Wits Vuvuzela student journalist, Vetiwe Mamba, and her siblings have found themselves locked down at home in Eswatini. They have converted their family dining room into their study.
Since the lockdown started, my three siblings and I have had to share the same working space to work on our assignments and finish our respective school terms. We all get along well, maybe a little too well, which leads to regular distractions filled with jokes and hilarious impersonations throughout the day.
Online learning has definitely brought us closer but there are still some drawbacks and challenges we each face.
Over 20 years ago, my dad ordered this maple-wood table (above) from Turri, an Italian home and architecture company that was founded in the 1920s. Due to its grandiose appearance and size, my dad designed the rest of the room around this table and made it a centerpiece. Mimicking the pillars and warm, regal colours to tie everything together. A showpiece of sorts, the table is only used for special occasions and even after 20 years, it continues to be looked after with the utmost care.
During lockdown, the stately and spotless dining table which has been in our home for as long as I can remember has been morphed into a massive working desk, fit for four kids who need it for our academic work. Apart from the area being comfortable and spacious, we’ve squatted in the dining room because it has the best and strongest wifi connection. Between alternating Zoom calls throughout the day and uploading work onto Google Drive, we put the internet to work (and it’s not surviving well) in order to complete all our assignments on time. The dining room is where we spend 90% of our time and has officially become our domain. As a result, my mom has draped a table cloth on it to avoid unnecessary scratches and marks.
Nqobizwe Mamba (17) is currently in form 3 (Grade 10) at Usutu Forest High School in Eswatini. A social butterfly by nature, he is struggling with staying in the house all day long and being the only boy in the family doesn’t help his situation either. “It’s not terrible being with girls all the time, but sometimes I miss chilling with the guys,” he said. However, in an academic sense, he is enjoying the relaxed schedule he has adopted. He has about three lessons a day and assignments that follow thereafter. It has given him more time to work and early mornings and bumpy bus rides have become nothing but a distant memory for him.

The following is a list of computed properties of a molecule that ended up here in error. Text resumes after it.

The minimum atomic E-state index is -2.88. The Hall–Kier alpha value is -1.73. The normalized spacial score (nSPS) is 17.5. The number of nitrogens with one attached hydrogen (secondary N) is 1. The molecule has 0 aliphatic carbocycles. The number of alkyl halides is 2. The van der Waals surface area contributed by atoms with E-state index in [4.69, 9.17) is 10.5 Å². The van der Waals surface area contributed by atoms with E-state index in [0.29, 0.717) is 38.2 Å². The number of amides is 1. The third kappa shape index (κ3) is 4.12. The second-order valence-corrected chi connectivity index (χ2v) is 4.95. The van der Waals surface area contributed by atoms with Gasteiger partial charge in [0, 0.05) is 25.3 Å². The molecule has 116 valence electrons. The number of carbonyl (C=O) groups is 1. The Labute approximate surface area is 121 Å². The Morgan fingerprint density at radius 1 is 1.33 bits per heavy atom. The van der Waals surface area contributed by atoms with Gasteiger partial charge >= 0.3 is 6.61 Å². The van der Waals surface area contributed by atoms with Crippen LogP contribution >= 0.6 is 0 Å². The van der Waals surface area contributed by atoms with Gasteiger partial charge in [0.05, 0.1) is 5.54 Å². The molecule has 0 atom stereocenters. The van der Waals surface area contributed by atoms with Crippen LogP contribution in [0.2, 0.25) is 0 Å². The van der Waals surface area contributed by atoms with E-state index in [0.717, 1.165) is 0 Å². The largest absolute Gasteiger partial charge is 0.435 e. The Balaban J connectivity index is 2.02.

This is a photograph of me and the baby of the house, Yenziwe Mamba (13) who is always the first person to take her seat at the table in the morning. This year is Yenziwe’s first year in high school and she feels that the lockdown has dampened her experience of high school, as she was looking forward to building new friendships and creating new memories. A homebody by nature, she isn’t upset about staying indoors all day but she does admit that she has fallen behind on a few of her subjects due to online learning. Music is her first love and a pair of headphones are always glued to her body, no matter what the time of day may be.
Eldest sibling, Ndzelani Mamba (25), is currently studying towards a bachelor of education in foundation phase at the University of Johannesburg. She has daily online lectures and Zoom calls where she juggles work between her course and being an English tutor to over 50 first-year students. Ndzelani has exams coming up in June and she said that she is slightly anxious about them, “We’re all a bit nervous because we don’t know what to expect from the lecturers, we don’t have [an] idea what the exam is even going to look like,” she said. Being a boarding student since primary school, working at home is a completely different experience for her and whilst she might not fully enjoy it, she’s trying her hardest to make the most of it.